EDITORIAL: The profitable abuse of drugs spawned by government

Compassionate discounts on medicines create the expected boondoggle

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If there’s one thing a government program can be counted on to do, it’s to grow, quickly and a lot. In the last days of the administration of George H.W. Bush, the 340B Drug Pricing Program was created to provide discounted pharmaceuticals to the poor, the uninsured and the most vulnerable.

Such proposals always pass, because no politician wants to appear so cold-hearted as to vote against helping the less fortunate. But once the law, such schemes are detached from the compassion that spawned them. The preferred Washington word is “evolve.”

As with Obamacare, this program become another crony deal delivering big money to billion-dollar corporations.

The idea was to make drug manufacturers provide deeply discounted outpatient drugs to hospitals that serve the underinsured. It’s implied that the discount would go to the consumer, but it doesn’t necessarily work out that way.

President Obama expanded the program by enabling community health centers to contract with retail pharmacies to distribute drugs with the 340B program discount.

This was a sweeping change. The Health and Human Services Department inspector general reported last month that the number of contract pharmacy arrangements increased 1,245 percent.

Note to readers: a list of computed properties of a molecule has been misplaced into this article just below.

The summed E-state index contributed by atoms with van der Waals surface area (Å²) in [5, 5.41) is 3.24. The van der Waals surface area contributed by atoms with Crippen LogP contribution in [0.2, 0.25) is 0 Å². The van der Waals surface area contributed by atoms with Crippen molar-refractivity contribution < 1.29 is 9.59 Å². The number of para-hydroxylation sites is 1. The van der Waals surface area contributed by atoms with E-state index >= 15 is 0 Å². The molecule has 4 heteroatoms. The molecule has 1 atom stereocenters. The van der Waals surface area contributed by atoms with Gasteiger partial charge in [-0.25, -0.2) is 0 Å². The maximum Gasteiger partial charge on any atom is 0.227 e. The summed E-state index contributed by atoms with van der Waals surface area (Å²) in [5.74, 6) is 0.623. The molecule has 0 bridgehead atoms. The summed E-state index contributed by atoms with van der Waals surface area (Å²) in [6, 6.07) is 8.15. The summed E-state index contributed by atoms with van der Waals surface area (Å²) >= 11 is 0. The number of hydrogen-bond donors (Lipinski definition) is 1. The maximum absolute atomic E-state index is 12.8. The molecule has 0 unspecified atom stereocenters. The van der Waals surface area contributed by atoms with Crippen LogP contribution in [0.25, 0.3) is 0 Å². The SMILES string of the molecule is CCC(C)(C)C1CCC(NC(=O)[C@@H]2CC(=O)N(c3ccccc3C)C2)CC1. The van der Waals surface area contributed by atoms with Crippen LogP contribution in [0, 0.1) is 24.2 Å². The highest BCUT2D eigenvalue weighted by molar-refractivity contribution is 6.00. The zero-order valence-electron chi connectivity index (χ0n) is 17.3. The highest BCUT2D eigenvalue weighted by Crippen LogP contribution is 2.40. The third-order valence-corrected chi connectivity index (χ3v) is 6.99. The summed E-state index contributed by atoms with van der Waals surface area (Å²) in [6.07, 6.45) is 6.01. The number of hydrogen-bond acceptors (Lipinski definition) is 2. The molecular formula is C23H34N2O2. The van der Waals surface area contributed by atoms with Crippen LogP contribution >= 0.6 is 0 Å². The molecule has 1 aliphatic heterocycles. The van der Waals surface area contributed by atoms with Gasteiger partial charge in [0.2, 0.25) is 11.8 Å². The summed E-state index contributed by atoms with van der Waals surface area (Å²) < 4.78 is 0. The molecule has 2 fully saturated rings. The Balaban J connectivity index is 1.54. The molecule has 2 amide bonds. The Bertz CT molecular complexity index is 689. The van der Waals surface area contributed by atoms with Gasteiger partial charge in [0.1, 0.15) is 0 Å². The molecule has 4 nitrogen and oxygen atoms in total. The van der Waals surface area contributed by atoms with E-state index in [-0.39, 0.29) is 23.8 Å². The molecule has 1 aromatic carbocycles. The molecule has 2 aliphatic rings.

The investigators found it was easy to game the system because nobody is minding the store against fraud. “Contract pharmacy arrangements,” the report says, “also create complications in preventing duplicate discounts.”

Sen. Chuck Grassley of Iowa and Rep. Bill Cassidy of Louisiana, both Republicans, grew suspicious last year after hearing the phrase “windfall of profit” from the lips of medical center executives.

“When I looked at three North Carolina hospitals’ use of this program,” Mr. Grassley said, “the numbers showed the hospitals were reaping sizable 340B discounts on drugs and then [selling] them to fully insured patients to maximize their spread.”

The poor will not only always be among us, but they’ll always be convenient to the schemes that prey on them, too.

Hospitals and medical centers figured out that they could double dip by getting the discount drugs from the federal government and then be reimbursed by Medicare, Medicaid and private insurance companies for their full price. The difference is pure profit.

Citing Mr. Grassley’s work, the Charlotte Observer reported last year that Duke University Hospital purchased $66 million worth of drugs through the discount program, saving $48 million.

It then sold the drugs to patients for $136 million, making a profit of $70 million. The scheme is so profitable that 2 percent of all pharmaceutical drugs are now sold through the program.

As a nonprofit institution, Duke University Hospital argues that the “profit” goes into providing better medical services, but even so, that’s not so about the big retail pharmacies that get a piece of the action.

To talk about ways to keep the money flowing, a group called the 340B Coalition held a winter conference at the luxurious Hotel del Coronado in San Diego, sponsored by the participating corporations, including Walgreens, the better to find creative ways to assist the poor and indigent with more affordable drugs.

Congress should fix this much abused drug program, or eliminate it.

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